### The correct discrete argument

The continuous argument can, quickly be adapted to the discrete case.

Without loss of generality assume our scores are exactly the integers 1 through k.

Define:

`f1(i) = P[score = i | item is true ]`

`f0(i) = P[score = i | item is false ]`

`TPR(j) = sum_{i=j...k} f1(i)`

`FPR(j) = sum_{i=j...k} f0(i)`

Use the trapezoid rule to compute area A:

```
```A = Sum_{i=1...k} (1/2)(TPR(i)+TPR(i+1)) * (FPR(i)-FPR(i+1))
= Sum_{i=1...k} ( (1/2) f1(i) + TPR(i+1) ) * f0(i)
= Sum_{i=1...k} TPR(i+1) * f0(i) + (1/2) f1(i) * f0(i)

Which (after following the pattern of the original continuous argument a bit further) fits the rule of: 1 point every time a true example scores above a negative example, and 1/2 point when they have the same score. Not the rule stated in the references (so they also had an issue), but also not an unnatural counting rule.

## Conclusion

The ROC curve is a useful tool, but you have to use it for appropriate tasks. We know when looking at it you can’t help but directly see the area (AUC). However, in our opinion, the AUC does not have as straightforward a business intuition as we would hope. Indeed, over actual data usually only a few high-quality classifiers can be built by choosing threshold (due to the score often being concentrated at a few values). This contradicts the expectation formed from the diagram that you have easy access to many classifiers with a wide range of dial-able behaviors. Without an explicit cost of error model (cost of false positives and separate cost of false negatives) you should always be suspicious of a single number summary of a classifier performance (be it accuracy, AUC, F1 or so on). We in fact prefer using both precision and recall. If you insist on a single number: the F1 is a good *heuristic* measure of classifier quality, as it at least incorporates our operational choice of score threshold into the quality assessment. The ROC curve is useful tool designing a classifier from a scoring function (though I prefer the “double hump graph”), but once you have chosen a threshold the performance of the other classifiers (induced by choosing different thresholds) are irrelevant to assessing the performance of the classifier you have settled on.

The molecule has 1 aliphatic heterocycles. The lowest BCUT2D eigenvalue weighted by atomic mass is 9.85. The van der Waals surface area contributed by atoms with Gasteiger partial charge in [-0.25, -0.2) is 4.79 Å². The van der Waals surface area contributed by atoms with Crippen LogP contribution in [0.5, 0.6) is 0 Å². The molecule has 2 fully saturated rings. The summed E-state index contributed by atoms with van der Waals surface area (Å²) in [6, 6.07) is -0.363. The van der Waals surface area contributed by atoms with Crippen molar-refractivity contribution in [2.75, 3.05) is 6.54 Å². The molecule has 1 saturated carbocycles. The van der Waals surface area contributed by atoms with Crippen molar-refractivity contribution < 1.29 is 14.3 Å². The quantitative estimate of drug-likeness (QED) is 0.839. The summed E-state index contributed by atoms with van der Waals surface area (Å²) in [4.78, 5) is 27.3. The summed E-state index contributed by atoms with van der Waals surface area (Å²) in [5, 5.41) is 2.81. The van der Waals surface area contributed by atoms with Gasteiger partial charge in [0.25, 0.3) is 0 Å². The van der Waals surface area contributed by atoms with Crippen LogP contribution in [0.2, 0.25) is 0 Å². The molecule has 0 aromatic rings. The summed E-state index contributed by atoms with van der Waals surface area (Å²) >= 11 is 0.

the link between auc and ranks is given on pg 106 here:

http://citeseerx.ist.psu.edu/viewdoc/download?doi=10.1.1.154.5114&rep=rep1&type=pdf

@zubin

Thanks, I like the reference. I think the misinterpretations I criticize may be related to the page 106 Whitney-Wilcoxon example you give (which, while correct in no way sounds useful- I suspect the author didn’t like it either). And the line “yet another interpretation of AUC is the average sensitivity, regarding values of the specificity as equally likely” is pretty much my complaint (as regarding specificity as being uniformly distributed is usually not consistent with the training data).